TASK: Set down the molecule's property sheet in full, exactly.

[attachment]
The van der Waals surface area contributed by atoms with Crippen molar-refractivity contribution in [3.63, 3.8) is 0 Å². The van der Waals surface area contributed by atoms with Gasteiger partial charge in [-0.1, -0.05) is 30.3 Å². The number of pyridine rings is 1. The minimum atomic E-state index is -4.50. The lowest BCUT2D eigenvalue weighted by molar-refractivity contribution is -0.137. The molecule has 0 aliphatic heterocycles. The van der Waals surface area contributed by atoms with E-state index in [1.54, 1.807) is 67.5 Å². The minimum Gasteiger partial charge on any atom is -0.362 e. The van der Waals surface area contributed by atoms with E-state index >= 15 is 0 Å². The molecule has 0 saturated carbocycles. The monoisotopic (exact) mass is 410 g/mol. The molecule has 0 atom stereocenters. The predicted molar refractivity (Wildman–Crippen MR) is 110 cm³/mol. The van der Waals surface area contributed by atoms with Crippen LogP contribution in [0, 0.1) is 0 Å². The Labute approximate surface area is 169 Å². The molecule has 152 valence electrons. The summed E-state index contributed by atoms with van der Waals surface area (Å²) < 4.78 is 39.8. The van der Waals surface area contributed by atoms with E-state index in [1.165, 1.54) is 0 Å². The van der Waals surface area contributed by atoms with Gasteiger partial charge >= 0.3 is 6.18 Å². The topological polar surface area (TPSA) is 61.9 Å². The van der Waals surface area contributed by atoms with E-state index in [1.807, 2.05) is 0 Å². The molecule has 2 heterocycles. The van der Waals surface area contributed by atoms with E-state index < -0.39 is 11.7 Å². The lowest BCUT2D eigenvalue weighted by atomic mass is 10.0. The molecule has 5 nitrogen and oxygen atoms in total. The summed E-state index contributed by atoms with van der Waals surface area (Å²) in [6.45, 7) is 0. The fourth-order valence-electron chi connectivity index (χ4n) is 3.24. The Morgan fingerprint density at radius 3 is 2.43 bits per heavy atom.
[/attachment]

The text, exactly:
The van der Waals surface area contributed by atoms with Crippen molar-refractivity contribution in [3.63, 3.8) is 0 Å². The van der Waals surface area contributed by atoms with Gasteiger partial charge in [-0.1, -0.05) is 30.3 Å². The number of pyridine rings is 1. The minimum atomic E-state index is -4.50. The lowest BCUT2D eigenvalue weighted by molar-refractivity contribution is -0.137. The molecule has 0 aliphatic heterocycles. The van der Waals surface area contributed by atoms with E-state index in [1.54, 1.807) is 67.5 Å². The minimum Gasteiger partial charge on any atom is -0.362 e. The van der Waals surface area contributed by atoms with E-state index >= 15 is 0 Å². The molecule has 0 saturated carbocycles. The monoisotopic (exact) mass is 410 g/mol. The molecule has 0 atom stereocenters. The predicted molar refractivity (Wildman–Crippen MR) is 110 cm³/mol. The van der Waals surface area contributed by atoms with Crippen LogP contribution in [0, 0.1) is 0 Å². The Labute approximate surface area is 169 Å². The molecule has 152 valence electrons. The summed E-state index contributed by atoms with van der Waals surface area (Å²) < 4.78 is 39.8. The van der Waals surface area contributed by atoms with E-state index in [1.165, 1.54) is 0 Å². The van der Waals surface area contributed by atoms with Gasteiger partial charge >= 0.3 is 6.18 Å². The topological polar surface area (TPSA) is 61.9 Å². The van der Waals surface area contributed by atoms with E-state index in [1.807, 2.05) is 0 Å². The molecule has 2 heterocycles. The van der Waals surface area contributed by atoms with E-state index < -0.39 is 11.7 Å². The lowest BCUT2D eigenvalue weighted by atomic mass is 10.0. The molecule has 5 nitrogen and oxygen atoms in total. The summed E-state index contributed by atoms with van der Waals surface area (Å²) in [6.45, 7) is 0. The fourth-order valence-electron chi connectivity index (χ4n) is 3.24. The Morgan fingerprint density at radius 3 is 2.43 bits per heavy atom.